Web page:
The waves of electronic mutation he brings to Splinter Group. The textural/harmonic
Bach-to-Webern condensation of his solo-bass work. Stigtette, his quartet with
three woodwinds. Back 20 years to his stint with the funky-spacy pop group Bloc
. . . Yeah, we already acknowledged the limitations of newsprint.
So let’s talk about Rome. Obsessed with the unburied conflicts
that continue to shape our modern world, Steuart (pronounced “Stuart”)
Liebig points out the Balkans as an example of unresolved ancient competition
— Roman vs. “barbarian,” Catholic vs. Eastern Orthodox, Christian
vs. Muslim. His studio wall is plastered with pictures of beautiful architectural
remnants that embody, for example, Roman power remanifested in Christian cathedrals.
The broad scope of history obviously reflects in Liebig’s music;
this is a guy who listens to both Schubert and Funkadelic, and who has written
a composition based on impressions of different rooms in a favorite European
edifice. He also uses the ancient science of numerology to get his juices flowing.
“It’s like composition games,” says Liebig. “The
fun of it is making little puzzles out of it.” He says “Mosaic,”
the main piece on Minim’s Quicksilver, is in 23 parts — “the number
of chromosomes of man. Okay, I admit I’m nuts.”
From the other end of the binoculars (rotate another head onto
the neck here), he possesses the most precise and nuanced technique of any bassist
you’re likely to hear/see. Watch him sometime, rocking in place, half smiling,
his right hand squeezing individual strings just so, on a particular spot nearer
to or farther from the bass’s bridge, his left applying an easy vibrato or tremolo
(he plays fretless); he’s probably also processing the results through a squadron
of foot pedals. It’s all stuff he wants to put in his book.
“I’m trying to emancipate the electric bass from just being
the guy standing in the back playing the note, and everybody else jamming,”
he says. “I want people to approach the instrument from a more artistic
point of view.”
Liebig began to see music differently as a teenager at a progressive
school. “I learned about Ornette Coleman, Harry Partch — my second theory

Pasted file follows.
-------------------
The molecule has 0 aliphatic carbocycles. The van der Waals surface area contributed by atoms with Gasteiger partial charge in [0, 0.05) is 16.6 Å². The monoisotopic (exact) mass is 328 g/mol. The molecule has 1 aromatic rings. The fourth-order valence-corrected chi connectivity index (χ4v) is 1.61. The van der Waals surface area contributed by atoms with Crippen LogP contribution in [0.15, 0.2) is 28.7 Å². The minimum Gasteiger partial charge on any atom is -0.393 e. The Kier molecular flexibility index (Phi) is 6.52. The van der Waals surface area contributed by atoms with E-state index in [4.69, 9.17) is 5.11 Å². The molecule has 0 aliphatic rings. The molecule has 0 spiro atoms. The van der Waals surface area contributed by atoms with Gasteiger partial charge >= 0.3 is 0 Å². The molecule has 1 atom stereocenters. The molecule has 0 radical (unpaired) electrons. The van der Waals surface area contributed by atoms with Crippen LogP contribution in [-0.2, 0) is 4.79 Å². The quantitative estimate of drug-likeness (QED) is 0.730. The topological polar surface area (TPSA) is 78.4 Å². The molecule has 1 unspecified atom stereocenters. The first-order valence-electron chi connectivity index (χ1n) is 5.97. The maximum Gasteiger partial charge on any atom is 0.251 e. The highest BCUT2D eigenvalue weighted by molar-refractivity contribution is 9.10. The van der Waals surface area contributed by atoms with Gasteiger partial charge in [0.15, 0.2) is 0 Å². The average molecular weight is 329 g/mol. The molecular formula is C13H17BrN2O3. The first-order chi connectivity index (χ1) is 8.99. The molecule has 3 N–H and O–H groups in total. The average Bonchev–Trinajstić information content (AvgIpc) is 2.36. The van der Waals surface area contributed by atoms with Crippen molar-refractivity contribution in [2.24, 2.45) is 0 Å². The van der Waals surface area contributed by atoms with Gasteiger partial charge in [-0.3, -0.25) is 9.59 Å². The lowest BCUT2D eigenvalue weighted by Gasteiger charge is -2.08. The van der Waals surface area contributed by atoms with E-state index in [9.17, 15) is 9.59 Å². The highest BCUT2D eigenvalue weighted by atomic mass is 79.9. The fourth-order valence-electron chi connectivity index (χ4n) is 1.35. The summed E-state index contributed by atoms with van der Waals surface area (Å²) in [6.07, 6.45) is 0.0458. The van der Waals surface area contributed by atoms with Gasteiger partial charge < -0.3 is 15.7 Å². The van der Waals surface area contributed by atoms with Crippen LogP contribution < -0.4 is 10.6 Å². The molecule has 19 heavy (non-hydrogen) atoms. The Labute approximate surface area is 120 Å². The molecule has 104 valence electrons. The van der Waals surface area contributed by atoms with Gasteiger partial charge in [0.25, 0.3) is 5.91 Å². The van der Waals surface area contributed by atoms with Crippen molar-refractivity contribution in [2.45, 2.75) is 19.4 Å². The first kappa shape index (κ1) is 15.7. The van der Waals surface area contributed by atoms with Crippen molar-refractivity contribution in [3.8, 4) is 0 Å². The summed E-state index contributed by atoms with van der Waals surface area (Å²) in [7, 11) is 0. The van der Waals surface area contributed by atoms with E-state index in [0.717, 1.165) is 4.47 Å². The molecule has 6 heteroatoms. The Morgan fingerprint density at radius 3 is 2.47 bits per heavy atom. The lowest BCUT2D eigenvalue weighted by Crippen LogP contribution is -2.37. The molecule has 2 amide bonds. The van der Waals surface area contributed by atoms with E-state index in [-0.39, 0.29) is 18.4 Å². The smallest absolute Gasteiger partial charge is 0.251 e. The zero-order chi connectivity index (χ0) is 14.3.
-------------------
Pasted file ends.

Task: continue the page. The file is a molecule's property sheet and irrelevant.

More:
teacher was Dean Drummond, who was a Harry Partch disciple.” With models
like that, restrictions were out the window; you could conceive your own methods,
invent your own instruments. Not that he’s a snob about it. He likes Korn’s
guitar orchestration, thinks Metallica’s Master of Puppets was “fucking
brilliant.” Liebig may have fewer limitations than most, but everyone’s
got ’em — he realizes that
it’s what you do within your limitations that counts. It’s like
the L.A.-vs.-N.Y. thing; the environment actually affects how you play.
“I think that a guy like Vinny Golia in New York would not
have the tremendous amount of woodwind instruments — in L.A., he’ll bring, like,
five saxophones to a gig. You’ve seen Alex Cline, where he’ll do a two-hour,
three-hour setup. If I was in New York, I wouldn’t be bringing an amp and four
boxes of pedals. I’ve traveled through New York with gear — it’s a complete
pain in the ass. We live in a car culture. We have different options for colors
. . . and for excess.”
Liebig doesn’t mean that in a bad way, of course. Call it excess
or call it freedom, he’s achieved a lot, much to the admiration of old hands
like Alex Cline, who’s known him for nearly 30 years.
“His concentrated effort to keep all the demanding departments
of life fully engaged while constantly developing and refining his accomplished,
uncompromising art is a real inspiration to me,” says Cline, who decided
he could be a parent himself when he saw his friend pull it off.
Seems like you have to be in the world and outside of it at the
same time. “I think playing music is a quasi-spiritual thing,” says
Liebig, “because it gets into self-examination and meditation and being
a hermit . . . You have to kind of pull yourself into a cave and deal with stuff.
You have to get beyond your own ego.”
So — is there an optional head for that?
The Mentones play Cryptonight at Club Tropical on Thursday,
December 2. And at the same location on the following Thursday, December 9,
Jeff Gauthier’s ensemble will perform a “quasi violin concerto” written
especially for Gauthier by Steuart Liebig.